Maui Film Festival Fuses Solar-Powered Cinema, Hawaiian Traditions
The annual island event this year will honor Colin Farrell, Laura Dern, Adam Driver, Scott Eastwood and Teresa Palmer.
This story first appeared in the June 5 issue of The Hollywood Reporter magazine. To receive the magazine, click here to subscribe.
Since 2000, film lovers have jetted to Maui for a festival with a toes-in-the-sand vibe and a program that is dedicated to life-affirming storytelling. With opening night approaching, fest founder and director Barry Rivers discussed the highlights of the event in a chat with THR.
What’s the focus of the 2015 lineup?
The program is a bit more of a jewel box than it’s been in previous years. We’ll show two incredible documentaries in our signature solar-powered Celestial Cinema: The Search for Freedom, which captures more than a dozen extreme and adventure sports and features insight from a lot of the early innovators of skateboarding, snowboarding, big-wave surfing and mountain biking, and, following that, we have Racing Extinction from Louie Psihoyos, who won an Academy Award for The Cove. And we’re showing the 1924 silent version of Peter Pan as a free event right on Wailea Beach below the Four Seasons.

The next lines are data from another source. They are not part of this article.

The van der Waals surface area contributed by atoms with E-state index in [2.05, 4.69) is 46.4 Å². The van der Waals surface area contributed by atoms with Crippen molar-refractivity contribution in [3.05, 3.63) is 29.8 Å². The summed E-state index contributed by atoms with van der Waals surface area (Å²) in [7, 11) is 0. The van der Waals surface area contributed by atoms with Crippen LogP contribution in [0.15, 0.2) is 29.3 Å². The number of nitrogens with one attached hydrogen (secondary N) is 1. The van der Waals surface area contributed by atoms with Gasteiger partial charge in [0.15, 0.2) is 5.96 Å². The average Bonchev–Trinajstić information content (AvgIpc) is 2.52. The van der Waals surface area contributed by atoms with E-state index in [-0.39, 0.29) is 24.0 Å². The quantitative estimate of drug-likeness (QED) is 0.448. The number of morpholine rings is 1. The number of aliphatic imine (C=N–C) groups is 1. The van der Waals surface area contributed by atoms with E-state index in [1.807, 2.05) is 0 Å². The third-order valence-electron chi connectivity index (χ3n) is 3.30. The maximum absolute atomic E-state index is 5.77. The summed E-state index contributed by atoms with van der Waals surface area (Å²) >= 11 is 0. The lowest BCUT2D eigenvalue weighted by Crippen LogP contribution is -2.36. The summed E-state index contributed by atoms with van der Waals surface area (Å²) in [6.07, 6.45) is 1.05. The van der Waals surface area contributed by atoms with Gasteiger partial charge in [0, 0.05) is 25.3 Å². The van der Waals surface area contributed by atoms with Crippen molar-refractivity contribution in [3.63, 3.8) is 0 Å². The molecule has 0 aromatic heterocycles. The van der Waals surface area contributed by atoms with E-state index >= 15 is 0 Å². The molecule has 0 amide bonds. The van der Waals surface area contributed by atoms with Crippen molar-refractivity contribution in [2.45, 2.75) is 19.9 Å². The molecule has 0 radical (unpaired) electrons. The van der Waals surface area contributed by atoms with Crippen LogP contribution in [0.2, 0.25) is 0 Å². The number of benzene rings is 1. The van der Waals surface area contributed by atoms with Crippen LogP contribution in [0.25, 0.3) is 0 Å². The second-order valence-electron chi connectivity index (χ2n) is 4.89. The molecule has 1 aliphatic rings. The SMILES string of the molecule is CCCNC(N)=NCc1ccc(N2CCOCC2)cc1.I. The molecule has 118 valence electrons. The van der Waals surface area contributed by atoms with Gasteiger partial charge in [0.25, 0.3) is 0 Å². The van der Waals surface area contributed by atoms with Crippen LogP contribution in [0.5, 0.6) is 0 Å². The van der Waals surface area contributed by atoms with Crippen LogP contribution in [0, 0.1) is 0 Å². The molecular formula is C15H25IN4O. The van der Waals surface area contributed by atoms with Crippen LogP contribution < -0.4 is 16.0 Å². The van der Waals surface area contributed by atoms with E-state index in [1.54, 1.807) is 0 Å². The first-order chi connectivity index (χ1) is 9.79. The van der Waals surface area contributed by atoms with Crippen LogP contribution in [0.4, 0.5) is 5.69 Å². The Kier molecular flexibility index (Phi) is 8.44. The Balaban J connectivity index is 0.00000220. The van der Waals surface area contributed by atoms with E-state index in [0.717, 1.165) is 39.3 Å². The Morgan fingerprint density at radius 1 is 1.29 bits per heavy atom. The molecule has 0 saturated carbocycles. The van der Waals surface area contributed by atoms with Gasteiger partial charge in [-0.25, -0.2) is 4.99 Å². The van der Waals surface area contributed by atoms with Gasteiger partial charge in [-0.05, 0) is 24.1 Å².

Are any selections receiving premieres?
We have the world premiere of The Wave I Ride, about a young woman raised in Maui named Paige Alms, who’s a major-league big-wave rider. She paddled into Jaws, the biggest break on Maui, and just won best big surf performance by a woman in the world.
Every year you recognize a handful of Hollywood actors. How are honorees selected?
For the past few years, we’ve tried to tweak it more toward people in the ascendency of their careers — this time we’re recognizing Adam Driver for delivering revelatory performances as well as Scott Eastwood and Teresa Palmer. We’re still honoring people who have had long careers, like Colin Farrell and Laura Dern this year. But we’re really trying to guess who’s the real deal and who might have a major career up ahead.
Do you meld Hawaiian touches into the festival?
To my knowledge, our trailer is the only one in the world that features the Hawaiian language. We fire it up at the Celestial Cinema — you’re out there and the full moon is rising above that screen and suddenly this thunderously deep chant fills the space. And we always start opening night with an oli chant, a mele song and a hula performance to honor the traditions of indigenous storytelling. That doesn’t happen at every festival, that’s for sure.